Barolo
By George Stewart

The name Piemonte might mean “foothills”, but the region has become a soaring pinnacle of fine wine in recent years. In terms of prestige, quality, collectibility and, increasingly, rarity they are providing a solid alternative to Burgundy. As tastes for fine wine develop around the world and bullish collectors move beyond the traditional bastions of Tuscany, Bordeaux and California, the more nuanced wines of Barolo and Barbaresco are clearly the next stop.

Historically the wine here was known for being a bit hard-edged and austere, often requiring so long for the tannins to soften that the fruit evaporated. It was known as an acquired taste and the wineries and practices were so old-fashioned that Piemonte’s two jewels were destined for an eternity of niche appreciation. So what has brought them decidedly into the mainstream and made them such a darling of collectors, traders and drinkers?

The first thing is simple: judicious modernisation. Just enough inspiration taken from the modern world has made these wines a bit more readable in their youth, while winery upgrades and more rigorous hygiene practices have afforded much more consistency in the bottle. This has helped to emphasise the region’s natural appeal for drinkers. Amplifying the classic dried flower petal, tart cherry and strawberry fruit as well as the dusty earthy spiciness and tarry complexity, they’re ineffably sensuous wines that in many ways offer to Tuscany what Burgundy offers to Bordeaux: a satisfying foil.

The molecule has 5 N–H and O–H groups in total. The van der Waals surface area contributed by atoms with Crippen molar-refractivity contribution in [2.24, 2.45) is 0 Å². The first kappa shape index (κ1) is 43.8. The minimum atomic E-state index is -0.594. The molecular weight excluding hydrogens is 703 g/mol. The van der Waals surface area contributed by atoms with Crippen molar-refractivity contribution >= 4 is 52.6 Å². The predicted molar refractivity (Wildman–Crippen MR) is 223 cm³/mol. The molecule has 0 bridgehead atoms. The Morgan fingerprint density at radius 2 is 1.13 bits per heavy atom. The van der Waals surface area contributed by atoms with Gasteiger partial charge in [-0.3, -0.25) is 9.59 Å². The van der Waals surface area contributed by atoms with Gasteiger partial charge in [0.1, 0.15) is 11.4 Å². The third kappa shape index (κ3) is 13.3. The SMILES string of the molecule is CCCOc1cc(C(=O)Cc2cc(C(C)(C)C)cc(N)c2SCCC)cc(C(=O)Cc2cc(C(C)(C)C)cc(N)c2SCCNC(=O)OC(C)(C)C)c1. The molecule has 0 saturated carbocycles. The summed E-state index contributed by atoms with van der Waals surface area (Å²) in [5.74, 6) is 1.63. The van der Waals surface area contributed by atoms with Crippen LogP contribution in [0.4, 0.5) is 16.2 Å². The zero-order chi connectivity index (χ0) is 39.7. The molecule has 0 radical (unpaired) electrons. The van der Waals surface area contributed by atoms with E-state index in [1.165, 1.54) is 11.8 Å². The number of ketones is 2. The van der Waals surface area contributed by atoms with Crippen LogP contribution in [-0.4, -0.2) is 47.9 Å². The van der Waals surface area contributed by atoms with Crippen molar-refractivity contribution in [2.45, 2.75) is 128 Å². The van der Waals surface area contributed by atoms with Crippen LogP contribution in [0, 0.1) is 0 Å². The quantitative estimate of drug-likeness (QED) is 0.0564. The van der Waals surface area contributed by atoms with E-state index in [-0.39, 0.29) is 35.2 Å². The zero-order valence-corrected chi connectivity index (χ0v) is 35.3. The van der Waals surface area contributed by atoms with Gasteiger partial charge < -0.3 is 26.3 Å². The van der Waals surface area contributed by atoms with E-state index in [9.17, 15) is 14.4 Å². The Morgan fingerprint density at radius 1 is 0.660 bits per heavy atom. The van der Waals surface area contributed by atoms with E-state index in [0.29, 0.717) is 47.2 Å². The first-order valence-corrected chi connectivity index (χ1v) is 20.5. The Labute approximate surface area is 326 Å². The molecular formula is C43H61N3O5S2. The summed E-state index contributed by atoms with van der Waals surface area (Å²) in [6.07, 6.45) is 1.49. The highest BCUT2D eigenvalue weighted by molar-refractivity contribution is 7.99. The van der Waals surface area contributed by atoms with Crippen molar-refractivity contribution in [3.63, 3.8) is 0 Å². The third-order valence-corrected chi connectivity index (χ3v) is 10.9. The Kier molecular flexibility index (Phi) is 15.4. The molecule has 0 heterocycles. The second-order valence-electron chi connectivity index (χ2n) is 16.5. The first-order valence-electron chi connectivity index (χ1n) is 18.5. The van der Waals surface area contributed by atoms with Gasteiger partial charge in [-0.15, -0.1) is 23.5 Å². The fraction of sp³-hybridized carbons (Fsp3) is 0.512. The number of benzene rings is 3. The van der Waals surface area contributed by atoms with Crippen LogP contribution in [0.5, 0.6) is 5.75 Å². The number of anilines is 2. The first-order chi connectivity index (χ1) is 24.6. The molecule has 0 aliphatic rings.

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“They're ineffably sensuous wines that in many ways offer to Tuscany what Burgundy offers to Bordeaux: a satisfying foil.”

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Looking at the data available, fine wine indices including the Wine Owners Northern Italy Index shows Piemonte is decidedly on the rise. Accounting for 40% of the index which has formerly been dominated almost solely by Tuscany it is a testament to the allure of these wines. They do not have the production numbers of Tuscany’s top wines, more often compared to Burgundy in terms of production, and the top wines tend to hail from strictly delimited vineyards, another common trait shared with top Burgundy.

No matter how good a region is as a whole there always needs to be a number of all-stars to really drive the blue-chip credentials in order to join the likes of Bordeaux and Burgundy at the top echelon of global fine wine. Fortunately Barolo and Barbaresco have a number of both long-standing estates as well as rising cult stars that do exactly that. That includes the likes of modernising forces such as Gaja as well as the more traditional legends like Giacosa, Conterno, Brovia and many others.

Barolo and Barbaresco, like any prized wine perform reliably well on the secondary market, with plenty of evidence from back-vintages to support the thesis that these are high-performing investment grade wines. In a nutshell what Piemonte’s best wines do is combine the ageworthiness of Bordeaux with the scarcity and some of the style of Grand Cru Burgundy.